Douglas, founder of the Toronto Health Coalition, spokeswoman for the Canadian Health Coalition and civil-rights activist in the United States in the 1960s, is convinced that speaking out against racism through AAR can make a difference.

"The only thing that changes anything is education -- any kind of enlightenment," she says. And she is adamant that more artists need to get involved. "If artists believe it, they need to come out and say it."

Cherniak, who is single, admits that life as an activist can be exhausting, leaving her with little time for family or friends.

She volunteers up to 12 hours a day for the charity, supporting herself financially by managing some real estate on the side for her parents' company.

"I'm endlessly having ideas. It goes on forever. Sometimes it feels like I'm on a treadmill," she says. But she won't contemplate moving on until she's sure Artists Against Racism develops the wings to survive on its own. In the meantime, she's not complaining. "Few people have such a chance to reach out to others about a cause they really care about."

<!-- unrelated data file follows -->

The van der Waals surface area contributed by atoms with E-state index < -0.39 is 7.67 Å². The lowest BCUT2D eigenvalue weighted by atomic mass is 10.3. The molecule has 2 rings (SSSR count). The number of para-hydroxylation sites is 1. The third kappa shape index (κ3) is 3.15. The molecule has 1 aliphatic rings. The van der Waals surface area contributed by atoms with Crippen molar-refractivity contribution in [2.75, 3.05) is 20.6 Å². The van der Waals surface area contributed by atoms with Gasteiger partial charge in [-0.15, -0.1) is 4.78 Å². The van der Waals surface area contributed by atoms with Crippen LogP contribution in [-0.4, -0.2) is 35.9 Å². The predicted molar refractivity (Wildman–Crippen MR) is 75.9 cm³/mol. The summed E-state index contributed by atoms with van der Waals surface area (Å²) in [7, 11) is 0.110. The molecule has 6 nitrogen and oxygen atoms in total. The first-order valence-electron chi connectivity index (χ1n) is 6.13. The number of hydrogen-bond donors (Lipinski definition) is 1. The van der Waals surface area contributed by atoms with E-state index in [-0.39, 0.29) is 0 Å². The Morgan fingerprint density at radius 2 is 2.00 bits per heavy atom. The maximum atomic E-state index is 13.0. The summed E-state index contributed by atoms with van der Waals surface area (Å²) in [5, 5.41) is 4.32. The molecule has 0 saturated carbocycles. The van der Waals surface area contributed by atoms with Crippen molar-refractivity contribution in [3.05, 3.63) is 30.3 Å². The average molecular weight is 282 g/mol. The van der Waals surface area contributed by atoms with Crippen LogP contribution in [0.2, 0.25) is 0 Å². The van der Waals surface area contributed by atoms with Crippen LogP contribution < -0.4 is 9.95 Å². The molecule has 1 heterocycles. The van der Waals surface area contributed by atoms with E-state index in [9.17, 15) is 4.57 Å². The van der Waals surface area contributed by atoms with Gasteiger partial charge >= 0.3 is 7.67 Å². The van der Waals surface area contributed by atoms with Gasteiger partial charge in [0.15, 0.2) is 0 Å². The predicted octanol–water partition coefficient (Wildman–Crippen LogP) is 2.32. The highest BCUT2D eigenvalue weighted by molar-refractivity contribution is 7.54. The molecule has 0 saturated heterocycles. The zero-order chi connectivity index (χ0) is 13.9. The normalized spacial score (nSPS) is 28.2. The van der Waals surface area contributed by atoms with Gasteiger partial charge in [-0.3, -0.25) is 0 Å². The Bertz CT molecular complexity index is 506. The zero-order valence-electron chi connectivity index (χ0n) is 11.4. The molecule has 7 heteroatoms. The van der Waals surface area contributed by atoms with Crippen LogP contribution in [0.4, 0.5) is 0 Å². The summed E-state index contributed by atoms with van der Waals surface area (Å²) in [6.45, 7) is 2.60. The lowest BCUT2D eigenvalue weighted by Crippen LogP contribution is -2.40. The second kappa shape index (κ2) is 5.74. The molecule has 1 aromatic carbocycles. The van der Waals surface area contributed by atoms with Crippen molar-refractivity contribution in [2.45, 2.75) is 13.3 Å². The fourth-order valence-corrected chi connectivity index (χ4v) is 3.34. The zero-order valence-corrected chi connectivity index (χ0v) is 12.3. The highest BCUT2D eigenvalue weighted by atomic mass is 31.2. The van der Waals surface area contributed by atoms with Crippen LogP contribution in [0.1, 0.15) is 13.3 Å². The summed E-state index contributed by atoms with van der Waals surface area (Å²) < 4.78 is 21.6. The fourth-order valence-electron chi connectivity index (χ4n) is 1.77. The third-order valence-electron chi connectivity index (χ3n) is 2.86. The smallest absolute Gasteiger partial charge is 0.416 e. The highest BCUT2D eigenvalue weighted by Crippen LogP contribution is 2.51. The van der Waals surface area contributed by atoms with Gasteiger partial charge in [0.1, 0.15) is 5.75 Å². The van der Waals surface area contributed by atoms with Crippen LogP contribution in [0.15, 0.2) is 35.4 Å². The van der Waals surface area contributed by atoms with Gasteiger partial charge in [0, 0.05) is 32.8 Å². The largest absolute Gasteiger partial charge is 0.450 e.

AAR'S WHO'S WHO

Actors: Kiefer Sutherland, Dan Aykroyd, Mike Myers, Martin Short, Graham Greene, Eugene Levy, Ricki Lake, Brent Carver, Fiona Reid, Jackie Burroughs, Sarah Polley, Shirley Douglas, Michael Burgess, Tantoo Cardinal, Angela Dohrmann. Authors: Margaret Atwood, Jane Urquhart, Alice Munro, Pierre Berton, Joy Kogawa, Michel Tremblay, Michael Ondaatje, Timothy Findley, Susan Swan, M. G. Vassanji, Marie-Claire Blais, Julie Johnston. Comedians: Frank Shuster, Martin Short. Conductor: John Kim Bell. Dancers: Karen Kain, Veronica Tennant. Directors: Norman Jewison, Atom Egoyan. Musicians: Chumbawamba, Rush, Aerosmith, Matthew Sweet, B. B. King, Neil Young, Celine Dion, k. d. lang, Bush, Sarah McLachlan, Midnight Oil, Robbie Robertson, Paul Shaffer, Meredith Brooks, Joni Mitchell, Indigo Girls, Carlos Morgan, Peter Gabriel, Great Big Sea, Phil Collins, Oscar Peterson, Leonard Cohen, Ani DiFranco, Michelle Wright, The Tragically Hip, Our Lady Peace, MOIST, Barenaked Ladies, Amy Sky, Susan Aglukark, The Jeff Healey Band, The Rankin Family, Spek, Dream Warriors, Wide Mouth Mason, Glueleg, Rusty, Blue Rodeo, Dal-Dil-Vog, Colin James, Spirit of the West, The Watchmen, Marc Jordan, Prairie Oyster, Roberta Pili, Ian Thomas, Dan Hill, Kashtin, Rawlins Cross, Moxy Fruvous, Raffi, 54-40, Jon Kimura Parker, The Waltons, Holly Cole, The Rascalz, Reg Schwager, Kiki Misumi, The Skydiggers, Sue Medley, Corey Hart, Salome Bey. Visual arts: Mary Pratt, Ken Danby, Kurt Swinghammer, Leland Bell, Roy Henry Vickers, Mendelson Joe. Source: